, a Socratic philosopher, in the fourth century B. C. was an Athenian of mean birth, but discovered an early thirst after knowledge, and, though oppressed by poverty, devoted himself to the pursuit of wisdom, under the tuition of Socrates. When he first became his disciple, he told Socrates, that the only thing which it was in his power to present him, in acknowledgment of his kind instructions, was himself. Socrates replied, that he accepted and valued the present, but that he hoped to render it more valuable by culture. Æschines adhered to this master with unalterable fidelity and perseverance, and enjoyed his particular friendship. Having spent many years in Athens, without being able to rise above the poverty of his birth, he determined, after the example of Plato and others, to visit the court of Dionysius, the tyrant of Sicily, who at this time had the reputation of being a general patron of philosophers. On his arrival at Syracuse, though slighted on account of his poverty by Plato, he was introduced to the prince by Aristippus, and was liberally rewarded for his Socratic dialogues. He remained in Sicily till the expulsion of the tyrant, and then returned to Athens. Here, not daring to become a public rival of Plato or Aristippus, he taught philosophy in private, and received payment for his instructions. Afterwards, in order to provide himself with a more plentiful subsistence, he appeared as a public orator; and Demosthenes, probably because he was jealous of his abilities (for he excelled in eloquence), became his opponent. The time when he died is not known. He wrote seven Socratic dialogues, in the true spirit of his master, on temperance, moderation, humanity, integrity, and other virtues, under the titles, Miltiades, Callias, Rhinon, Aspasia, Alcis, Axiochus, and Telauges. Of these only three are | extant, the best edition of which is by Le Clerc, Amsterdam, 1711, 8vo. There is another valuable edition, with the notes of Horneus, Leovard. 1788, 8vo. 1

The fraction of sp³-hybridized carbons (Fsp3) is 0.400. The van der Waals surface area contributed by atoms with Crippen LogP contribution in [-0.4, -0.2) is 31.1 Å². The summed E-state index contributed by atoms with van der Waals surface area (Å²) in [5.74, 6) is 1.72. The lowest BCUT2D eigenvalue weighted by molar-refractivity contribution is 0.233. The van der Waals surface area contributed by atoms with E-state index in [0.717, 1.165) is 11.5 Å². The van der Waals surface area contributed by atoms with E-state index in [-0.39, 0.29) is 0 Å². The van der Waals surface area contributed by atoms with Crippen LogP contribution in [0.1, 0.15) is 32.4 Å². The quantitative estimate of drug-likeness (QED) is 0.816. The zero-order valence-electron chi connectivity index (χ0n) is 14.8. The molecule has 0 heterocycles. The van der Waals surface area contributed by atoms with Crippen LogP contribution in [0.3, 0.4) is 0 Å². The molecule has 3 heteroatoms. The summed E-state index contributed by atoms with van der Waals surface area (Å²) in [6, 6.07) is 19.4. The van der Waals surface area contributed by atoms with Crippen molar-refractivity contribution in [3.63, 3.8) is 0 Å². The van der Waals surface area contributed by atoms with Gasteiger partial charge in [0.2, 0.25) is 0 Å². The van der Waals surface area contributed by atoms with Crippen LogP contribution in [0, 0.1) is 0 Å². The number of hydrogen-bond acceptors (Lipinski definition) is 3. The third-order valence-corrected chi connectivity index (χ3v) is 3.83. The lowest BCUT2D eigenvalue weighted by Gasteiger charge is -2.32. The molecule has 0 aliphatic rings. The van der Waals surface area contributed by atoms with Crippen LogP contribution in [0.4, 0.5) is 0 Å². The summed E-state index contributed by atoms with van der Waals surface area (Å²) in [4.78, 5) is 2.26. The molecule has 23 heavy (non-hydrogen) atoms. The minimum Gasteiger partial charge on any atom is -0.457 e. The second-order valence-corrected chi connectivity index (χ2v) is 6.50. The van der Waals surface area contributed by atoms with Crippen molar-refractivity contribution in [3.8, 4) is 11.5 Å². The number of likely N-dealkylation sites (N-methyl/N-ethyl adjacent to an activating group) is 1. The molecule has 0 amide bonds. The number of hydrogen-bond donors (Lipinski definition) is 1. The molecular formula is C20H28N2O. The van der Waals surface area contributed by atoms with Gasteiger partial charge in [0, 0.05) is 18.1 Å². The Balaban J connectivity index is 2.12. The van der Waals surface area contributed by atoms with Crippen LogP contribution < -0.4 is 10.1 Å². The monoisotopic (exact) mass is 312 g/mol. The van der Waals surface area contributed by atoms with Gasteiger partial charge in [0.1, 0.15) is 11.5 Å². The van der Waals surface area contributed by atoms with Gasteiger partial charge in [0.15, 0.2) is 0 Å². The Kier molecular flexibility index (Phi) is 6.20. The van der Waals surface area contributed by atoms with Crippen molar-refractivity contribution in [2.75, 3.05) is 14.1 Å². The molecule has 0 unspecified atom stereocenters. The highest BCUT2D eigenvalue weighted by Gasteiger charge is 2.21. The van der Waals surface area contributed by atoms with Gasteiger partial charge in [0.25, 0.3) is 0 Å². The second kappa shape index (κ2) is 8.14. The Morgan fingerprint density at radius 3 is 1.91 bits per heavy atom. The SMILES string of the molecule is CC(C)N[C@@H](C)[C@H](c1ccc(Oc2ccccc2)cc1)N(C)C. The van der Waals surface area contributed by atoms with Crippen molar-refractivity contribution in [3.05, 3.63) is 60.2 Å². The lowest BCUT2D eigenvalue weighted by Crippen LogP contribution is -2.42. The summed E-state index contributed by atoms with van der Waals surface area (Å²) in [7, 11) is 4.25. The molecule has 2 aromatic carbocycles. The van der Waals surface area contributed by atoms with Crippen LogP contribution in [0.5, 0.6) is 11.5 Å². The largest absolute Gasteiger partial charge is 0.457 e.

Brucker.—Fabr. Bibl. Gr.—Stanley’s Hist. of Philosophy.—Saxii Onomast.